Pop-ups are all the rage… you could say pop-ups are popping up all over! If you are not familiar with these transformative places, they are temporary stores, restaurants or spaces that open, then impact or sell as much as possible in a short amount of time…could be one day, one week, one month.
We took that simple retail paradigm and turned it on its head, where holiday sales weren’t the ultimate goal, but rather, turning a dark, vacant property into a bustling regional art gallery and store.
Sitting vacant and sandwiched between two businesses was one of Red Wing’s truly prime properties; a large, late 1800’s four story building. It had closed months ago after a short live business closed.
Left behind were aisles and aisles of dry goods, store supplies, office supplies, refrigeration units, kitchen utensils and equipment, food bins and loads of other left behind items. Walls were painted yellow and pea green. Fluorescent lighting was above head. It was, in short, five thousand square feet of opportunity!
The space presented itself as ideal for art…especially with large moveable panels that could fit as many artists as wanted. So the process to find artists began; reconning art shows, following leads visiting studios, phone calls, emails. There was a lot of interest, very few declined an invitation to be part of an unprecedented effort to push artists forward…especially when the commission was quite favorable to them!
With a mission to progressively and tangibly revitalize Red Wing’s three historic districts, a rare opportunity to meld art, real estate and mission fulfillment was about to take place. Presenting the idea to the organization’s business development committee, it was agreed that the idea needed to come to fruition in just three weeks…three weeks! That quick timeline was proposed to take advantage of the high fall season visitor traffic.
So, how do you get a vacant, painted-green place turned over into a gallery in short order? Call in community and committee volunteers. Negotiate with the property owner (for a very reasonable rate). Push everything back in the old store, haul up huge moveable panels to fit our needs like a glove and paint walls white. Find and schedule volunteers to man the space over a three month period. Bring in additional display shelving, buy company tablet to operate credit cards and switch out all lighting to canister halogens. Contact, coordinate and constantly communicate with artists. Sign contracts, intake work and take three days to hang the gallery.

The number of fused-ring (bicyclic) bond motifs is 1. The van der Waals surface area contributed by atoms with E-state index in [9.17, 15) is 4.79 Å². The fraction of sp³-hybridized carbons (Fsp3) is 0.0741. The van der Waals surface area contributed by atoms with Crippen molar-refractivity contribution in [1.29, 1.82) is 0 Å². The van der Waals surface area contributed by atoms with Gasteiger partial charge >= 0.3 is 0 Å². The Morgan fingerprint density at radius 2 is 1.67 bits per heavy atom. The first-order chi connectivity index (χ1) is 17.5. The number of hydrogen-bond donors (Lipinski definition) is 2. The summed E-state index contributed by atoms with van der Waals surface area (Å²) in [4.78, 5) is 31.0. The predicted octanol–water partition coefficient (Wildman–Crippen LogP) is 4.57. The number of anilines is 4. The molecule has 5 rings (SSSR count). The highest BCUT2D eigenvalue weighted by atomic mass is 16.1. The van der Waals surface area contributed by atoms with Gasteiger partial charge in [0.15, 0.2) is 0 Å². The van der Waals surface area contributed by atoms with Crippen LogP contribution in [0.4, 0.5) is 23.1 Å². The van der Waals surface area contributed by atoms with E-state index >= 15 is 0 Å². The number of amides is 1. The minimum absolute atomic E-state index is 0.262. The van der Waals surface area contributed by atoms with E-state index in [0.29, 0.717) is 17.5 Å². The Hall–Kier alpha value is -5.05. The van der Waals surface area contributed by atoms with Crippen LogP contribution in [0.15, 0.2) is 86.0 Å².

Concurrently, our window dressings were being created: an intensive art process in its own. The end result consisted of two incredible eye catching designs– a large scale, sprawling Tiffany-esque scene of trees and fall leaves and a 6’ tall, art deco, glass faced word that read ‘ART.’ This stood inside the large front window, glimmering and telling a story in three letters. As artists hand painted the outside tiffany dressing, pedestrians would stop and ogle….it was a beautiful, evolving, live art exhibition!
Lastly, on large red letter we told the story of this transformation:
THE PROBLEM: A VACANT STOREFRONT
THE NEED: MORE PLACES TO SEE AND EXPERIENCE ART.
THE SOLUTION: THIS SPACE ….WELCOME!
We opened on schedule: 27 regional artists and craftspeople: ceramicists, painters, rag rug makers, sculptors, wool mitten makers, designer bags, mixed media and found object work, photography, wood –cut prints, and watercolors, beaded birds, books, handmade toys and knitted sweaters. Our slogan was spread widely; ‘ART: The replacement of vacancy with attention.’ Perfect.
It was also important to tell our story in short storyboards, that this wasn’t simply a mod pop up intent on holiday sales. We explained who Downtown Main Street is, what a pop up is, why we were doing this and what could happen after it closed December 21. These story boards really helped visitors while also enriching their experience…it slowed people down where they would look at the walls and ceilings and overall space in a new light.
Based on a consignment sales model, sales were not a priority for the program. With that said, sales were good; we knew that some work would not sell but that visitors would walk away with a memorable, unique retail experience, a unique art and crafts experience.
What made this initiative so powerful and so effective was that while we were open only 25 days, we had a presence for three months. Meaning, everyday, hundreds of people walked by or saw this reimagined space. It was a consistent, on-going campaign…not a one day event. Everyday the space lit up the block, every week the open sign was out. In those 25 days, the opening had 300 people and we estimate three thousand people walked through the doors.
So, we helped a property owner, a city block, our City, 27 artists and tested the viability of a long term regional arts gallery. Red Wing Downtown Main Street got incredible exposure as well. It was an outside the box idea – one that took a hip, urban idea and turned it on its head to go far beyond the ring of the register.